NSAttributedString vs NSMutableAttributedString

How ARE you going add formatting to that writing?

Strings can be tricky things. That is why the Swift overlords helped you out with formatting, using attributed Strings. Let’s get stuck in with this guide.

Image for post
Image for post

This post is about explaining what that is, and how you can use it to help you in your production Apps. That is — make your Strings look good!

Difficulty: Easy | Normal | Challenging

Prerequisites:

  • Know what a String is, and have some experience in using it in Swift

Terminology

Character: A character, usually associated with a letter of the alphabet.

NSAttributedString: is a piece of text that has attributes (like links or fonts) that apply to portions of text.

NSMutableAttributedString: is an NSAttributedString with additional methods for mutating the content.

String: A collection of Characters.

The video guide

You want a video? Fine. However, I’d suggest that you also read the text as the person who has narrated the video really hasn’t made themselves to clear.

String me along

Strings are fantastic for lots of things in Swift. Actually forget that. They are mostly useful for storing text.

What does that mean

One of the prerequisites for this post is knowing how to use Strings…seriously. Ok, anyway a string can be thought of as a series of characters in an array.

This nicely looks like this (if the text, “text” is stored):

Image for post
Image for post
The String “text” stored as text

Note the positions over the elements here, and that this particular representation is thought of as zero-indexed.

What does that have to do with formatting?

Pretty much nothing, actually. Which is where NSAttributedString comes in. They allow us to add formatting to a String (or subsection of a String) and UILabels and UITextViews actually accept them directly. Here is an example. No. Here:

myTextView.attributedText = myAttributedString

Which is not much good if you haven’t built an NSAttributedString and named it as myAttributedString.

Plus we will have to use some Apple Magical Technology™ to easily see the results of our work (although, yes, of course you can set up your own new project to do that).

Play to the ground

Pretty much everyone has set up a new playground before. But I bet you didn’t know that it would render text for you so you can see the results of creating an NSAttributedString (disclaimer: not a real bet).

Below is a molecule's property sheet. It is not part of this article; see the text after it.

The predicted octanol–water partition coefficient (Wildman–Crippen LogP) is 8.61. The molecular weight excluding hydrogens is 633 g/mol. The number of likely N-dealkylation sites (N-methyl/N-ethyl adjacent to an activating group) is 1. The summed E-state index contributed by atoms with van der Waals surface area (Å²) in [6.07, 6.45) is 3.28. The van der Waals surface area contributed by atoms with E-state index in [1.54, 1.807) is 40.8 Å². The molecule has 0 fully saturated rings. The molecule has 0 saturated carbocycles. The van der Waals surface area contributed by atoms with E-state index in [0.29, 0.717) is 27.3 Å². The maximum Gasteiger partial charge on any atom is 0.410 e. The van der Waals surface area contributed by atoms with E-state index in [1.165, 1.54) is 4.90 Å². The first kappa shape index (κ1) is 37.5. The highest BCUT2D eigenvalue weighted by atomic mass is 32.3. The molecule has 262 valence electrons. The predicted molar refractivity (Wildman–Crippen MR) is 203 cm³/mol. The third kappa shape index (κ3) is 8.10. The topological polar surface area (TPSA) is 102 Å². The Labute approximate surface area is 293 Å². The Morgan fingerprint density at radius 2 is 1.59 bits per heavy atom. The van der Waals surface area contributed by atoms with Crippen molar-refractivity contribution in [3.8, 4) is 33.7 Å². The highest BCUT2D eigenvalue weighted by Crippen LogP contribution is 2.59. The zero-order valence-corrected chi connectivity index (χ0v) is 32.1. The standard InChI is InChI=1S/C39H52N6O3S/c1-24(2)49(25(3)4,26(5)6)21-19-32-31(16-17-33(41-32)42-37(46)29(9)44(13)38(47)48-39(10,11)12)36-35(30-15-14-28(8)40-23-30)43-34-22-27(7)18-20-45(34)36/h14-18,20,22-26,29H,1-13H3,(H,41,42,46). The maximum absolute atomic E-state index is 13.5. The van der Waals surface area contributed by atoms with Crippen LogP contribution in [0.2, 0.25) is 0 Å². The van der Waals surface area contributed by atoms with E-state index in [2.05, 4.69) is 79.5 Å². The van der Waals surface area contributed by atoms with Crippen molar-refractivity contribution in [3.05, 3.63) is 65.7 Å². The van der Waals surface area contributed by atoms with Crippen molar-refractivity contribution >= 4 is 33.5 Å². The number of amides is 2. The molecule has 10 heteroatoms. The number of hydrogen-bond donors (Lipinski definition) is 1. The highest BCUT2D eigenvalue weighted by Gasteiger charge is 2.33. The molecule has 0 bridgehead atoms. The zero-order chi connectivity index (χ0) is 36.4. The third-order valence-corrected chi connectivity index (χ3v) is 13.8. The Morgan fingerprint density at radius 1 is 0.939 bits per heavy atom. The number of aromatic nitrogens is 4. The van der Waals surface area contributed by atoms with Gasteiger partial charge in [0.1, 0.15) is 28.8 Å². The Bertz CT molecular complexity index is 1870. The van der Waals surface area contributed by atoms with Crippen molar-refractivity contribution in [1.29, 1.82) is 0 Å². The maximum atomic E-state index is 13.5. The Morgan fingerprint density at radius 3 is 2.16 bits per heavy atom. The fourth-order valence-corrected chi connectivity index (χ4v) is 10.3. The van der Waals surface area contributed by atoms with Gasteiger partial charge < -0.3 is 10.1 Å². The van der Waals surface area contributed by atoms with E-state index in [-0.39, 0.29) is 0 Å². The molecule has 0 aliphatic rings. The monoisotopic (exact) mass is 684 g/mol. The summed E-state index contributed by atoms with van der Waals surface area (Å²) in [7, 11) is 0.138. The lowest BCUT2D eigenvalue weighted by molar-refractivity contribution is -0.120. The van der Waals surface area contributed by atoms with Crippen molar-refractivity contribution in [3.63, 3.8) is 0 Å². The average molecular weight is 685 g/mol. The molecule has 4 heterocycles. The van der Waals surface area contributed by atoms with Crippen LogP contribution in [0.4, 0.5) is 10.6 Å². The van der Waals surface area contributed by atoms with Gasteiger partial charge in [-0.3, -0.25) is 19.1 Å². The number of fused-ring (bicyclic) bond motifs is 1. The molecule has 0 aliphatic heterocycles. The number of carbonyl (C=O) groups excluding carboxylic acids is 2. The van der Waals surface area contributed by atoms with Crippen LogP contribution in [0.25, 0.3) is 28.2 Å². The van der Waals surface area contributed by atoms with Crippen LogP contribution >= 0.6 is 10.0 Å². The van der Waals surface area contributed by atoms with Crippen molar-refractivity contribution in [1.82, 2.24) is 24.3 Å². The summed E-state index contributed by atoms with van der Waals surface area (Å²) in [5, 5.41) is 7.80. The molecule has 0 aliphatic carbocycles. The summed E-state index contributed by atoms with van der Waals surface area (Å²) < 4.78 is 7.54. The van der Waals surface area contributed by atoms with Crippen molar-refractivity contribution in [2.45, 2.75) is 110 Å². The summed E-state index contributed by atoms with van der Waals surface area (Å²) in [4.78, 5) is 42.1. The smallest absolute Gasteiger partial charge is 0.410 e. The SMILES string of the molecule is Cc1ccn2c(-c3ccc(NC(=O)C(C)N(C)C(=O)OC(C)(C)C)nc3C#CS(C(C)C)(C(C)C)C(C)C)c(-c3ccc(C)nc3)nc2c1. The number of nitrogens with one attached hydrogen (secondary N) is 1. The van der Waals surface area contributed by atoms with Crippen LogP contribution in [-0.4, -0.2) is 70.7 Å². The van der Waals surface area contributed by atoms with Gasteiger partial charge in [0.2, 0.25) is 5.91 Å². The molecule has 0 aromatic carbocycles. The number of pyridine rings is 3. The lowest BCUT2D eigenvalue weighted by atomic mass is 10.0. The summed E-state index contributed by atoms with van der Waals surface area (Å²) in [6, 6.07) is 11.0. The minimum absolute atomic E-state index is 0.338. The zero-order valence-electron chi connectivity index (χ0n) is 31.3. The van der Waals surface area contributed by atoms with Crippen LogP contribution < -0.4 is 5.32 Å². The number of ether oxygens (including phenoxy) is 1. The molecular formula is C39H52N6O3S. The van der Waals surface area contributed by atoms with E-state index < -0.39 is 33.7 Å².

Start a new Playground (Xcode> File New> Playground and call it NSAttributedStringExample). Then type the following to create both a String and an Attributed String:

let plainString = “Boring text”

let attributedString = NSAttributedString(string: plainString)

Now, if you’re anything like me your name is Steven. Well, hello Steven. Follow along with these instructions.

We have so far made the following String (as an abstract representation):

Image for post
Image for post

Now on your playground you can now press the little icon alongside your “boring text” — the one that looks like an eye

Image for post
Image for post

Click on this an you get presented with a rendering of the text

Image for post
Image for post
I know this promised to be boring, but really…come on.

Let us now get some style into these Strings

A larger String

Pretty much everyone at some point will want to change the size of the font. It’s pretty simple to type into Playground and once again we can press on the eye for the rendering of the text.

Image for post
Image for post

so what is happening here, is we are giving the text an attribute.

Image for post
Image for post

Note how the font size applies to the whole String. You might be aware that we could do with with a String in any case.

Let’s go further, and so things that we would not be able to do with a simple String.

Mixing Strings

We can mix-me-do for the NSAttributedStrings, which allows us to mix the attributes.

Want to mix colors and font sizes — with NSAttributedStrings this is no real problem.

Set up a String with a color. Red should be good.

Image for post
Image for post

We can then append this to another String. But in order to do so that NSAttributedString needs to be mutable. That is, an NSMutableAttributedString. As before we can make a String with a different font size:

Image for post
Image for post

And the code is repeated here to make it a little easier to read:

Giving us the following look for what is actually going on

Image for post
Image for post

Now a couple of things about joining the Strings. We need an NSMutableAttributedString, it is inefficient and we haven’t got a nice way to mix the attributes (I want the writing BIG AND RED).

Mixing attributes

To prove that I’m mixing the attributes, the B can be black. The ranges of the attributes will cross each other, or something.

Image for post
Image for post
Like this

The following code gives us that, really quite spectacular result :

Can’t we have a list of attributes to use ourselves?

I really wish Apple provided such a list. Like this one: https://developer.apple.com/documentation/foundation/nsattributedstring/key

In fact. Just use that one. It’ll do.

Conclusion

The difference between a NSAttributedString and an NSMutableAttributedString is…

That one is mutable. I bet you never saw that coming.

But the use of attributes for a String is really useful. It can make your App look half-decent.

Surely you want that? At least you should do…

Get the Medium app

A button that says 'Download on the App Store', and if clicked it will lead you to the iOS App store
A button that says 'Get it on, Google Play', and if clicked it will lead you to the Google Play store